· Stocks suffered their largest percentage point drop in over a year this past week as a result of heightened tensions in the Middle East, hawkish Fed rhetoric and stronger than expected economic data which in turn might either keep the Fed on the sidelines or limit rate cuts to either one- or two-quarter points at separate meetings rather than the three or more which is what Wall Street was expecting. We are good with the pullback as we believe it will be moderate and most likely work off the excess created as a result of the more than 25% higher move from the October 27, 2023 bottom, and thus allow bullish sentiment to cool a bit.

· Given the consistently strong economic data (see below), specifically the movement in the Institute for Supply Management’s Composite Manufacturing Index above 50%, the 303,000 new jobs created during March, an unemployment rate at 3.8% and the increasing Labor Force Participation rate, if the Fed is truly data dependent it will remain on the sidelines AT LEAST until June 12, the date that the Open Market Committee concludes its regularly scheduled two-day meeting. We do not expect the Fed to cut rates at its upcoming meeting, scheduled for April 30 – May 1.

· Under the topic of beating a dead horse, “as we previously noted within several recent weekly postings, ‘the Fed’s efforts to get inflation back to two percent, one-half of its congressionally mandated objectives (the other being maximum employment), from its current level of around three percent, aka the ‘last mile’ may take more time and effort than the move to here from its highs during 2022 as some inflation data will most likely remain sticky. At this time, given the above as well as the approaching U.S. Presidential Election, we believe at the earliest any cut in interest rates would occur following the June meeting. Finally in regard to this matter, the Fed may cut and wait rather than provide a series of cuts.’”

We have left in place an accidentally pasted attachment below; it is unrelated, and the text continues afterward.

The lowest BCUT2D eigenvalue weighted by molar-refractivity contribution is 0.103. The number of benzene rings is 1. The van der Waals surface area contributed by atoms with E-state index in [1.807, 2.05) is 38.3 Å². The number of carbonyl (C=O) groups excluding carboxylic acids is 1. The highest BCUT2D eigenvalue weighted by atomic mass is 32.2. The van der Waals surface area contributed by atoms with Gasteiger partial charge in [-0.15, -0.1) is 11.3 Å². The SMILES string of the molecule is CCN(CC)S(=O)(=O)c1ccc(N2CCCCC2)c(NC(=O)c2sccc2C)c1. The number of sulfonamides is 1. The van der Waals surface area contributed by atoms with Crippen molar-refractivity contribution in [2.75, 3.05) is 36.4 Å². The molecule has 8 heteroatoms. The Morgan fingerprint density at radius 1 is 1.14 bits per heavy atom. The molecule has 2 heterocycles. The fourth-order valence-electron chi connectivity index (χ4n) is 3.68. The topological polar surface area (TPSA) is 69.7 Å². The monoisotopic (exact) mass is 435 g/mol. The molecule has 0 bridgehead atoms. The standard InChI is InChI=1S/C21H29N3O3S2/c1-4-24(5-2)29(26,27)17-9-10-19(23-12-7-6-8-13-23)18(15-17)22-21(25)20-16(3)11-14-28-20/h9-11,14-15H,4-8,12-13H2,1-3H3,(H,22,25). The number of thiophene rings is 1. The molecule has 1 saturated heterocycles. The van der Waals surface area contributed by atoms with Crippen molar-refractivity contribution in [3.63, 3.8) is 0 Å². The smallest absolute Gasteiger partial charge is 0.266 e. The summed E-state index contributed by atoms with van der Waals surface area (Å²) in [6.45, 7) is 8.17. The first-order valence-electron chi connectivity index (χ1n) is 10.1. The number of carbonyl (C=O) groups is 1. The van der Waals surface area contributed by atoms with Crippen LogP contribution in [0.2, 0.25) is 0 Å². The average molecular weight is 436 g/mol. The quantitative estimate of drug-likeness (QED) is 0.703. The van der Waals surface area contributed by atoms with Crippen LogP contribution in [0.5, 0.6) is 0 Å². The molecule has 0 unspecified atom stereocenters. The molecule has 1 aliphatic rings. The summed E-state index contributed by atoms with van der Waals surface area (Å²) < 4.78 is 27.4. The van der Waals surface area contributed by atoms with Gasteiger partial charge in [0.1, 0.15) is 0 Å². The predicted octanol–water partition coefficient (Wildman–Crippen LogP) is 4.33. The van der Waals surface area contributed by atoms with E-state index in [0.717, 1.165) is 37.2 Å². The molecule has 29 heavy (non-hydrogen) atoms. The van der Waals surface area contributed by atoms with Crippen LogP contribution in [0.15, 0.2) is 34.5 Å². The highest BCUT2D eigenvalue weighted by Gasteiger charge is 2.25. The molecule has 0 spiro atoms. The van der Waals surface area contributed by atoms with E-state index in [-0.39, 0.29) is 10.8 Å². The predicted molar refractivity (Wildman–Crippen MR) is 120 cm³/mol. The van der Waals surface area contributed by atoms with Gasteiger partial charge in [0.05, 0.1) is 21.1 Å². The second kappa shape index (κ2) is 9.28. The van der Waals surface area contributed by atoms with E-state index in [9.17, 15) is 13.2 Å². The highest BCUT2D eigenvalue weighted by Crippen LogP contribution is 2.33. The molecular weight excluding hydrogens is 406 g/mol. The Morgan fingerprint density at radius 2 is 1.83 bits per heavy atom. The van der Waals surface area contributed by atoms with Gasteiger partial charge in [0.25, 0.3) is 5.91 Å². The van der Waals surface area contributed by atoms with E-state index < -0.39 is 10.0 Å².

· After rising more than 10% during the first quarter, if history is any guide the S&P 500 may be poised for additional gains during the second quarter and indeed for the balance of 2024. Of the eleven times the S&P 500 posted gains of ten percent or more during the first quarter, it went on to post additional gains for the balance of the year. Although one known hurdle may prove a stumbling block for the S&P 500 to repeat this feat, namely the upcoming Presidential Election, we believe that after a normal pullback, we along with history are on the side of the bulls.

· From the NonFarm Payroll Report, the U.S. labor force is increasing in size as a result of Americans returning to the workforce along with immigration (although we certainly need it much better regulated). As a result, we have the people there to fill some of the jobs necessary for a smoothly functioning economy all the while maintaining a disinflationary trajectory. (PS – if you’d like to throw rotten tomatoes at us for this statement, please provide some data as support.)

· The quality of quarterly earnings kicking off this week along with the forward guidance that will be provided, in addition to data surrounding wholesale and retail inflation also due out, will impact the outlook of the Fed, especially given the strength of the February payroll report released this past Friday.

· Hear ye! Hear ye! To all of our clients, we are in the processing of rebalancing your portfolio, adjusting asset class weightings, to make certain that the risk you are assuming aligns with your objectives. Should you have any questions regarding this matter, feel free to email us, call the office (518-279-1044) or check your Support Documents (Model Portfolio Design) previously provided.

· In our opinion the answer to rising home prices is additional supply as opposed to lower mortgage rates as we believe mortgage interest rates will remain within the current vicinity for the foreseeable future. Unfortunately, this is easier said than done and will take years, not quarters, to solve.

· Many homeowners are “locked in” their current home by their low mortgage rate. (Even George Jefferson might have had trouble “Movin’ On Up.”) According to data within an article published on CNBC this past week, “in the 22 years before the Fed started raising rates in 2022, upgrading to a 25% more expensive home would have increased their average homeowner’s monthly principal and interest by about 40%, or about $400 on average, according to data from ICE Mortgage Technology. Moving to a similar house across the street wouldn’t change their payment at all.”